Embracing Confusion

From preschool to high school we have been conditioned to a pretty standard daily routine. Wake up too early, go to school, participate in any extracurriculars, have fun with friends/hobbies, stay up too late, repeat. Then comes the game changer: college.

College, a time to finally stay up too late and sleep in because your first class isn’t until after lunch. A time when you decide when to eat, what to eat, who to eat with. Graduating high school was that finish line to now finally becoming an adult!


While college is definitely a change from high school, I like to think of it as an adulting playground. Sure, we get more freedom than the strict 8 a.m. to 3 p.m. structure from before, but it just turns into more of a noon to 7 p.m. (or 11 p.m, or 2 a.m…) time of going to classes and working on assignments. We finally get more freedom to eat whatever and whenever, but the meal swipes essentially dictate our meal periods and options of where to eat. I know there is obviously more to college than just going to classes and eating, but my point still stands.

All of this isn’t to say college isn’t fun. It’s the most fun I have ever had! I mean, who doesn’t like the sound of an adulting playground? By my junior year, I felt I had learned a lot about being an adult and wanted to push myself even more, so I decided to spend a semester in Hong Kong. I packed up my bags and moved across the world to a country where I didn’t know the language and aimed to find my place. I came back from my time abroad feeling like a changed person. I have seen the world and have the knowledge to tackle any obstacles that come my way!

Wrong again.

Graduation is right around the corner and, for the past few months, I’ve had a strange feeling in the back of my mind. I realized that for the first time in my life I am confused. When I was living with my parents, I always knew that the worst-case scenario is that I would need to ask them to help me sort out any predicament I find myself in. When I moved into my dorm at NC State, I had a residential advisor, professors with office hours, and the Goodnight pro staff to turn to if anything wasn’t going the right way. Even during my semester abroad, I had the Study Abroad Office here and at my host university to make sure everything was okay.

As I start to plan my life after college, I have a lot of thoughts running through my mind: figuring out what all I will need when I move across the country, thinking about what my daily routine will be, wondering who will help me if everything goes wrong, etc. Honestly, I have been purposefully not thinking about these things because I’m not quite sure what the answers are. There isn’t an orientation, a residential advisor, or any sort of “safety net” anymore.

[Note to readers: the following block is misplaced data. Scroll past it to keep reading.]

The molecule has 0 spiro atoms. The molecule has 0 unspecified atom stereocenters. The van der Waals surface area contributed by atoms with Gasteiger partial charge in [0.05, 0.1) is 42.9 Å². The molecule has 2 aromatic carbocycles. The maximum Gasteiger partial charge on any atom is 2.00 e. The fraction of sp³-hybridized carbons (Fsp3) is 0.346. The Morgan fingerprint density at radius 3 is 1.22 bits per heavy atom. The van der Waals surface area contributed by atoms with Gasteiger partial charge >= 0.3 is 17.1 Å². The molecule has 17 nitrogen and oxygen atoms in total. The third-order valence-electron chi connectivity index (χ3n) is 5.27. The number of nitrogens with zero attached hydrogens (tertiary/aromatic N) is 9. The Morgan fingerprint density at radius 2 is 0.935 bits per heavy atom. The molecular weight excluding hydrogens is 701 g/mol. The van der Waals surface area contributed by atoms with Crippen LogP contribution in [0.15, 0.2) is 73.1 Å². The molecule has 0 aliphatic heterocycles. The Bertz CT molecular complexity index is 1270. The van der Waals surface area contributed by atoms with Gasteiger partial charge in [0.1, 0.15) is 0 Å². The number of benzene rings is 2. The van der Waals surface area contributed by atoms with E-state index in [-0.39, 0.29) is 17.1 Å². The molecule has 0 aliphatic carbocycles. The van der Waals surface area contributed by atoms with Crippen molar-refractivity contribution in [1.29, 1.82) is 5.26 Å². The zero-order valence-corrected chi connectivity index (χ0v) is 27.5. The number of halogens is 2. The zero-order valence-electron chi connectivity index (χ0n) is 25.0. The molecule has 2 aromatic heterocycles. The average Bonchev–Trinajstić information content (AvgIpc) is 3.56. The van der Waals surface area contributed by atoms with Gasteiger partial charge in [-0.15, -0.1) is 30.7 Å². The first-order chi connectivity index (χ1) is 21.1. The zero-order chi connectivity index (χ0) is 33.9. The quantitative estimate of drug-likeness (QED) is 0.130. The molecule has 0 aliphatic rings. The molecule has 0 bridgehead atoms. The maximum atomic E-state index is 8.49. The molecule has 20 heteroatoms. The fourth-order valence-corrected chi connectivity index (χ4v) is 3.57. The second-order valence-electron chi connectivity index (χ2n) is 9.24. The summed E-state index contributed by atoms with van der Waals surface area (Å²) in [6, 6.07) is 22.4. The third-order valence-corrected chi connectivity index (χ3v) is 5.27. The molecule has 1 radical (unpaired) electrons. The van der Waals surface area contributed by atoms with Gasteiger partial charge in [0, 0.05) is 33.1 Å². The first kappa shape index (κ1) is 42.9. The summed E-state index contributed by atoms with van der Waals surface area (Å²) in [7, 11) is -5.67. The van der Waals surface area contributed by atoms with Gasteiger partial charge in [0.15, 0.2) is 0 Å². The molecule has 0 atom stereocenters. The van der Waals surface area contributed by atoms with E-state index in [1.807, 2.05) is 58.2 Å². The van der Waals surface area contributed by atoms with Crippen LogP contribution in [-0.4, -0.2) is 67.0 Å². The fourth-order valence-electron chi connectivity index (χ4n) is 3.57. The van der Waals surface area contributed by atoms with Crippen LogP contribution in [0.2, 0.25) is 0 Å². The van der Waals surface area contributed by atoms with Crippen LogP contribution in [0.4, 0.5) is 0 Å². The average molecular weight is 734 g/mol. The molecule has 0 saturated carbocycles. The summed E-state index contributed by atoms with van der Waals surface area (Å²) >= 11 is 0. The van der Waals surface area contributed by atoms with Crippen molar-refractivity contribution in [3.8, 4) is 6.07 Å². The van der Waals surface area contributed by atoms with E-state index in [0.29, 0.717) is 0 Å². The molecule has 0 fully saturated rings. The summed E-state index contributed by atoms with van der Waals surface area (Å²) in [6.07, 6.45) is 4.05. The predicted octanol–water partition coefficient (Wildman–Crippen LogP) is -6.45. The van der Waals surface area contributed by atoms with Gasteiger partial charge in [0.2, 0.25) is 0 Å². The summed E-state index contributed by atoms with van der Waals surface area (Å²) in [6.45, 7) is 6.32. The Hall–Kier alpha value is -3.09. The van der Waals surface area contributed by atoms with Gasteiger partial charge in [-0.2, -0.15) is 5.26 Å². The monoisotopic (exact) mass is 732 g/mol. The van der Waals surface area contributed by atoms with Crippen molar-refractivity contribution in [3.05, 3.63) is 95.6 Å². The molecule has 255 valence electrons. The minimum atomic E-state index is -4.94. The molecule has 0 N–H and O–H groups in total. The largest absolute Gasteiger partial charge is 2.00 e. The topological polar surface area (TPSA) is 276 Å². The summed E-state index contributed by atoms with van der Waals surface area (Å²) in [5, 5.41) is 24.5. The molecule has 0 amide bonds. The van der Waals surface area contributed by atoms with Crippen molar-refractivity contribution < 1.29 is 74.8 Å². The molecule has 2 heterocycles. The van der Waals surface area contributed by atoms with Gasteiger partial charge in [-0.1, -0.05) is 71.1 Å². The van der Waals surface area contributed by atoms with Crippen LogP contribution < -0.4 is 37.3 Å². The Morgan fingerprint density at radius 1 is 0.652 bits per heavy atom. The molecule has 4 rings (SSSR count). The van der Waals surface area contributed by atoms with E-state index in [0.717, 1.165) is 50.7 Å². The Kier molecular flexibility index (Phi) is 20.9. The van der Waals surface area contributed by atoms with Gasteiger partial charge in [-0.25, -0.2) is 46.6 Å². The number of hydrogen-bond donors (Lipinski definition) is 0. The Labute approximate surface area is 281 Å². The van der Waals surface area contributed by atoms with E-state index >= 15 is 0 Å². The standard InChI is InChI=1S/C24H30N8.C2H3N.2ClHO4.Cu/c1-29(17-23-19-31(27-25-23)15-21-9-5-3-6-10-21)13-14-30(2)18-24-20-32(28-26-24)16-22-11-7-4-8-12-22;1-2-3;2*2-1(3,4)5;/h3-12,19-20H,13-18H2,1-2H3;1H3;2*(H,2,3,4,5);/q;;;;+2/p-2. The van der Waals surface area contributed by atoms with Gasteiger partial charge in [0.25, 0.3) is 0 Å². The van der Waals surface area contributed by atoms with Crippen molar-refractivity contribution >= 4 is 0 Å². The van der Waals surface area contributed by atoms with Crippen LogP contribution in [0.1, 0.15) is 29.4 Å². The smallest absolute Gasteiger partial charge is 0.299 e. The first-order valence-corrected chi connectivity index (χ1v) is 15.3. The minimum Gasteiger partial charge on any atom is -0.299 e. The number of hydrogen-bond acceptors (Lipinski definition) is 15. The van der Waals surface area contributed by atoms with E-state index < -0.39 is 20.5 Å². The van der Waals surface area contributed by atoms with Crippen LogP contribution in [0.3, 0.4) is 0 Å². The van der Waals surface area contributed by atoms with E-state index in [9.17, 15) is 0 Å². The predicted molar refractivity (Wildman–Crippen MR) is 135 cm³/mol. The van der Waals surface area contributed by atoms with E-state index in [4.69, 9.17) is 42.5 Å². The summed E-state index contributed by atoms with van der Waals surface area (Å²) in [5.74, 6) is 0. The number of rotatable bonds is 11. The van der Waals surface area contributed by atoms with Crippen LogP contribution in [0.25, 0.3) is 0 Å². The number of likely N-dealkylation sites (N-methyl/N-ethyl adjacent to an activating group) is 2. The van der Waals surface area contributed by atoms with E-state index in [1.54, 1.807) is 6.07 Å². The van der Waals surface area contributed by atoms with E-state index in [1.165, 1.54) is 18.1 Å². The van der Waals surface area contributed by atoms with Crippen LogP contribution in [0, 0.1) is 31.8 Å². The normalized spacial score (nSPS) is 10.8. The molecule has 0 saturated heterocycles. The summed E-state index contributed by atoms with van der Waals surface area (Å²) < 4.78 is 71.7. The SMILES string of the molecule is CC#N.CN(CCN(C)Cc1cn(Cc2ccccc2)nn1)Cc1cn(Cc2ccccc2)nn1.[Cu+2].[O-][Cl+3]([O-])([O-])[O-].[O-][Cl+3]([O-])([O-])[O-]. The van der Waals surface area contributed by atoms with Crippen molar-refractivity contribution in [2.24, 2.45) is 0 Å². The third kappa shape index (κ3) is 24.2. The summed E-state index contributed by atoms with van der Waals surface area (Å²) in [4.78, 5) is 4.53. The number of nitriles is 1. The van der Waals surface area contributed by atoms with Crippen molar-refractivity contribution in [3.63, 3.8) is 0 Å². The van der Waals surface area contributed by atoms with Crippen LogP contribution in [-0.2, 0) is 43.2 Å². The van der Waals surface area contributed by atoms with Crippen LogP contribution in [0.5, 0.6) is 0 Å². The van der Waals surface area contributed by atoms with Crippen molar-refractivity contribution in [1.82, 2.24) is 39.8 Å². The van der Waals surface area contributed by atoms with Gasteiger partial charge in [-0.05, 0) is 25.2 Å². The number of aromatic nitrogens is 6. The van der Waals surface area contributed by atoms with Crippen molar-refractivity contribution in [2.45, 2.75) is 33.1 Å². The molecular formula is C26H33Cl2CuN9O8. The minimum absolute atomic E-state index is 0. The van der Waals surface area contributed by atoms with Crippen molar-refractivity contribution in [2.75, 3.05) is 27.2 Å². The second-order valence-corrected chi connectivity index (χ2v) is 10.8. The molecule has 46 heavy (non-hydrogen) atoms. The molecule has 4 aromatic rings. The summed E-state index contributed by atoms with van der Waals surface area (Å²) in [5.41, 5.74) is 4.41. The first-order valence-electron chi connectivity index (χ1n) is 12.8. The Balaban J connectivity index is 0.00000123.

I have kept myself preoccupied and distracted from these thoughts by planning a two-month backpacking trip through Asia. At first, I was trying to make this trip a mini “Study Abroad 2.0,” but then I slowly realized that it won’t be that.  There won’t be a dorm for me to go back to between my weekend excursions, there won’t be some sort of routine from my class schedule, there won’t be any factors for me to consider aside from the money in my wallet.

Instead, I have started to embrace this trip after graduation as a time for me to see how I am in an environment with no safety net. Hopefully what I’ll learn during this time will help me for when I move to Chicago and start my full-time job at Deloitte Consulting.

What now?

I know you may be reading this and thinking, “What is the key takeaway? What did Nishant learn from all of this?” The fact of the matter is, I don’t know. I am not entirely sure what challenges I will be faced with, what my personality will grow into, what to expect. You know when you think about your upcoming schedule and have a general idea of what is happening? Aside from a handful of things, I can only think of a big red question mark. Even the simplest of things such as what city I will be spending my week in are unknown to me right now, since I’ll be backpacking over the summer and my work requires me to travel to clients in different states every week.

Every aspect of my time here, starting from the first day on campus with the Goodnight Scholar’s Summer Retreat to the last day when I throw my graduation cap in the sky, has helped me mature and open my eyes to the world around me. The only thing I can say with confidence is that I know the “adulting playground” I have been living in the past four years has instilled in me the skills and given me the experiences I will need to set out into the world and be the best version of myself. And for that very reason I say thank you NC State, for everything.